National Institute on Aging Late Onset Alzheimer’s Disease Family Based Study (NIA-LOAD FBS)

About The NIA-LOAD FBS

The National Institute on Aging Late Onset Alzheimer’s disease (NIA-LOAD) Family Based Study (FBS) was established in 2003 with the goal of recruiting multiplex LOAD families for genetic research. Since that time, the NIA-LOAD FBS has recruited and followed 1,353 multiplex LOAD families, with more than 8,810 assessed family members, as well as 1,030 unrelated, non-demented elderly, including non-Hispanic whites, African Americans, and Caribbean Hispanics. Today, it is widely considered the most utilized Alzheimer’s disease (AD) genetics dataset in the world, with genome-wide single nucleotide polymorphism (SNP) arrays in 5,428 individuals, whole exome sequencing in 1,484, whole genome sequencing in 928 family members and controls, and counting. The data from these families has been included in over 100 publications and has been a major contributor to the Alzheimer’s Disease Genetics Consortium (ADGC), the Alzheimer’s Disease Sequencing Project (ADSP), the International Genomics of Alzheimer’s Project (IGAP), and others.  

Fourteen years after the initial recruitment of these multiplex families, as the offspring (adult children) of the NIA-LOAD FBS probands and siblings began entering the age of greatest risk of LOAD, great efforts were made, and continue to this day, to extend recruitment within each family, to other family members and to the next generation. This ‘next’ generation offers an ideal opportunity to provide information concerning the penetrance and heritability of the genetic variants identified not only in their families, but in other international genetic studies.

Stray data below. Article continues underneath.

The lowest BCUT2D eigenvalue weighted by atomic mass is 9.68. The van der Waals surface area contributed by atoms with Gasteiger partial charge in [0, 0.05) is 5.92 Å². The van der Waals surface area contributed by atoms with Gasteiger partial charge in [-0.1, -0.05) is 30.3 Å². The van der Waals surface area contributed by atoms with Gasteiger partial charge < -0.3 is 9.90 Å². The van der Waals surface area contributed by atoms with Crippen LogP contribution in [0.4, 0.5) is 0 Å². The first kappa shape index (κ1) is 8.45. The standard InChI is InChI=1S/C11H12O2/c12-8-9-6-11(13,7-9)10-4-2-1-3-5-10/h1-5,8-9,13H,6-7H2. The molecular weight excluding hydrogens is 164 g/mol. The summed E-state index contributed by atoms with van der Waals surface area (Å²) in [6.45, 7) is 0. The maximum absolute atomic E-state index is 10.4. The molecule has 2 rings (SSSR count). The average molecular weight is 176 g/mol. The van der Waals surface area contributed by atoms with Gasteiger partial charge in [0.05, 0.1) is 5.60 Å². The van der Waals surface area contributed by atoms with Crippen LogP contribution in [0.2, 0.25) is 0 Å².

Since most of the NIA-LOAD FBS participants are of European ancestry, a significant effort has been made to extend this genetic research to ethnically diverse, multiplex LOAD families, which will help to both evaluate the utility of current biomarkers and enable the development of novel biomarkers.  The recruitment of African Americans, Mexican Americans, and Central and South Americans residing in the United States is ongoing.

In order to set the stage for functional genomic investigations, the NIA-LOAD FBS has also expanded the biospecimens collected from family members to include additional DNA, peripheral blood mononuclear cells (PBMCs), and postmortem brain tissue. Neuropathological evaluation of NIA-LOAD FBS participants has been a priority since the inception of the study. These biospecimens are centralized at the National Centralized Repository for Alzheimer’s Disease and Related Dementias (NCRAD), where they are processed, RNA sequenced, and stored for distribution to qualified researchers. 

Many years ago, the NIA-LOAD FBS started a trend of greater cooperation and sharing of clinical and genetic data among researchers and across institutions, as a means of facilitating collaborative research and expediting scientific discovery. As a result, virtually every major genetic study of LOAD has included patients and controls from the NIA-LOAD FBS dataset. With support from a NIH Genomic Community Resources (U24) agreement, the NIA-LOAD study leadership now stands poised to take this collaborative research model to the next level.